Beijing Opera (Peking Opera) - National Opera of China
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Beijing Opera (Peking Opera)
Beijing opera, more commonly known as Peking Opera to westerners, is deemed the national opera of China.
The accompanying music, singing and costumes are all fascinating and artistic. Full of Chinese cultural elements, the opera presents to the audience an encyclopedia of Chinese culture as well as unfolding stories, beautiful paintings, exquisite costumes, graceful gestures and acrobatic fighting.
Since Beijing Opera enjoys a higher reputation than other local operas, almost every province of China has more than one Beijing Opera troupe.
There're also many troupes formed by non-professional performers, who are called "piaoyou" in Chinese.
Beijing Opera is so popular among Chinese people, especially seniors, that even a "Beijing Opera Month" has been declared.
Beijing Opera has an over 200-year history. The main melodies originated from Xipi and Erhuang, originally from Anhui and Hubei province respectively and over time techniques from many other local operas were incorporated.
It is said that Beijing Opera gradually came into being after 1790 when the famous four Anhui opera troupes came to Beijing. Beijing Opera underwent fast development during the reign of Emperor Qianlong and the notorious Empress Dowager Cixi under the imperial patron, and eventually became more accessible to the common people.
In the ancient times, Beijing Opera was performed mostly on open-air stages in markets, streets, teahouses or temple courtyards. The band had to play loudly and the performers had to develop a piercing style of singing, in order to be heard over the crowds.
The costumes were a garish collection of sharply contrasting colors because the stages were dim and lit only by oil lamps.
It is a harmonious combination of Grand Opera, Ballet and acrobatic display, consisting of dancing, dialogue, monologue, acrobatic combat and mime.
The Beijing Opera band mainly consists of orchestra band and percussion band. The former frequently accompanies peaceful scenes while the latter often follows scenes of war and fighting. The commonly used percussion instruments include castanets, drums, bells and cymbals. One person usually plays the castanets and the drum simultaneously, who serves as conductor of the whole band as well.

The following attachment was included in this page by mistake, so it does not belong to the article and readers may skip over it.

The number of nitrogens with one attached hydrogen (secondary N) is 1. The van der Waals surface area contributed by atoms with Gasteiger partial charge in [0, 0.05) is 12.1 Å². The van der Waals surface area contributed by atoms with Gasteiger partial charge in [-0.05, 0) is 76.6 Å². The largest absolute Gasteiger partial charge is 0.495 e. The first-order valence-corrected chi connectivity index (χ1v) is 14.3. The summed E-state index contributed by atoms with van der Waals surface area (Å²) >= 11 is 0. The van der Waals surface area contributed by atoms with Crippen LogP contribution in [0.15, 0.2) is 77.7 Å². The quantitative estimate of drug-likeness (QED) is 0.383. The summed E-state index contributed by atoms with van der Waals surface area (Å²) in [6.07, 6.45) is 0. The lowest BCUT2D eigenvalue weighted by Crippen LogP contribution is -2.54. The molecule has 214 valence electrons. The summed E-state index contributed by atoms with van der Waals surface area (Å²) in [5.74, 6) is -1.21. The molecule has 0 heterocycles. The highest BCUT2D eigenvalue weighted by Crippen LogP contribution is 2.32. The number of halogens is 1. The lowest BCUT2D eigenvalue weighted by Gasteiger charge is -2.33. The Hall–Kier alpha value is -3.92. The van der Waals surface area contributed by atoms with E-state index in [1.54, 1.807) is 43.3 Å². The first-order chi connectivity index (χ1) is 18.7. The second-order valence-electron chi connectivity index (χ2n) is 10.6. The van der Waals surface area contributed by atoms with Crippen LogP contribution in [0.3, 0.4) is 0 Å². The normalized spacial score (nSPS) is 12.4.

The orchestral instruments mainly compose of the Erhu, the Huqin, the Yueqin, the Sheng (reed pipe), the Pipa (lute) and other instruments. The band usually sits on the left side of the stage.
There are four main roles in Beijing Opera: Sheng, Dan, Jing and Chou.
"Sheng" are the leading male actors and are divided into:
The above roles usually wear no facial paintings. "Hongsheng", another category of "Sheng" whose face is painted red, mainly plays "Guanyu" (Chinese Ares) and "Zhao Kuangyin" (the founder of the Song Dynasty).
"Dan" is the female roles. Formerly, the term meant female impersonator. It is divided into many categories
"Jing", mostly male, are the face-painted roles who represent warriors, heroes, statesmen, adventurers and demons. "Jing" is generally categorized into "Zhengjing," "Fujing" and "Wujing".
"Chou" refers to clowns who are characterized by a white patch on the nose. Usually white patches of different shape and size mean different characters. They are not definitely rascals, while most of the time they play roles of wit, alert and humor. It is these characters who keep the audience laughing and improvise quips at the right moments to ease tension in some serious plays.
It is said that this special art derived from the Chinese opera has different origins. But no matter what its origin is, the facial painting is worth appreciating for its artistic value. The paintings are presentations of the roles of the characters.
For example, a red face usually depicts the role's bravery, uprightness and loyalty; a white face symbolizes a sinister role's treachery and guile; a green face describes surly stubbornness, impetuosity and lack of self-restraint.
In addition, the pattern of the facial painting reveals the role's information too. In a word, the unique makeup in the opera allows the characters on the stage to reveal them voicelessly.